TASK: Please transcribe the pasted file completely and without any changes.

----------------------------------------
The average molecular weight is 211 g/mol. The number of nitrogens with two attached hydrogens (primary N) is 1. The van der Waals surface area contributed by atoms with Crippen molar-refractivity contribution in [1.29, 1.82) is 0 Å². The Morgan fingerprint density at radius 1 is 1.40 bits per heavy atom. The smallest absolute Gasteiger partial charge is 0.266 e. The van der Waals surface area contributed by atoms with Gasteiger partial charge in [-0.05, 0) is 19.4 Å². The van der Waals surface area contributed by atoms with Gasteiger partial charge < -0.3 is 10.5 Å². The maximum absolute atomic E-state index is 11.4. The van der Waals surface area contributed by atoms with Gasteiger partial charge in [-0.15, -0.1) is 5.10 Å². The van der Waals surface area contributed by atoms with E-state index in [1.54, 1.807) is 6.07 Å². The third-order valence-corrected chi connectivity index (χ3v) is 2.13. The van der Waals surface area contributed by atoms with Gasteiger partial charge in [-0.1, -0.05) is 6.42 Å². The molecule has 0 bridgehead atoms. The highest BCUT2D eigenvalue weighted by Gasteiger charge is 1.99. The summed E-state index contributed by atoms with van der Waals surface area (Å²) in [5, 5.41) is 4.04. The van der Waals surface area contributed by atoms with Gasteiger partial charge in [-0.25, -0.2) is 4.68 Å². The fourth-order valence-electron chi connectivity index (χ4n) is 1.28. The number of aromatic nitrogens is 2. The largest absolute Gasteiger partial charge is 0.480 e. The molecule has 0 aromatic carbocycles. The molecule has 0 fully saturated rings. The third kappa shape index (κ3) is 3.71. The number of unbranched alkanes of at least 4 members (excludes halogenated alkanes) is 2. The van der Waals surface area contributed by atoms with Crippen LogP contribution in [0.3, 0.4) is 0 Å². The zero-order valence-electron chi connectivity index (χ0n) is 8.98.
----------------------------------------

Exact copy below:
The average molecular weight is 211 g/mol. The number of nitrogens with two attached hydrogens (primary N) is 1. The van der Waals surface area contributed by atoms with Crippen molar-refractivity contribution in [1.29, 1.82) is 0 Å². The Morgan fingerprint density at radius 1 is 1.40 bits per heavy atom. The smallest absolute Gasteiger partial charge is 0.266 e. The van der Waals surface area contributed by atoms with Gasteiger partial charge in [-0.05, 0) is 19.4 Å². The van der Waals surface area contributed by atoms with Gasteiger partial charge < -0.3 is 10.5 Å². The maximum absolute atomic E-state index is 11.4. The van der Waals surface area contributed by atoms with Gasteiger partial charge in [-0.15, -0.1) is 5.10 Å². The van der Waals surface area contributed by atoms with E-state index in [1.54, 1.807) is 6.07 Å². The third-order valence-corrected chi connectivity index (χ3v) is 2.13. The van der Waals surface area contributed by atoms with Gasteiger partial charge in [-0.1, -0.05) is 6.42 Å². The molecule has 0 bridgehead atoms. The highest BCUT2D eigenvalue weighted by Gasteiger charge is 1.99. The summed E-state index contributed by atoms with van der Waals surface area (Å²) in [5, 5.41) is 4.04. The van der Waals surface area contributed by atoms with Gasteiger partial charge in [-0.25, -0.2) is 4.68 Å². The fourth-order valence-electron chi connectivity index (χ4n) is 1.28. The number of aromatic nitrogens is 2. The largest absolute Gasteiger partial charge is 0.480 e. The molecule has 0 aromatic carbocycles. The molecule has 0 fully saturated rings. The third kappa shape index (κ3) is 3.71. The number of unbranched alkanes of at least 4 members (excludes halogenated alkanes) is 2. The van der Waals surface area contributed by atoms with Crippen LogP contribution in [0.3, 0.4) is 0 Å². The zero-order valence-electron chi connectivity index (χ0n) is 8.98.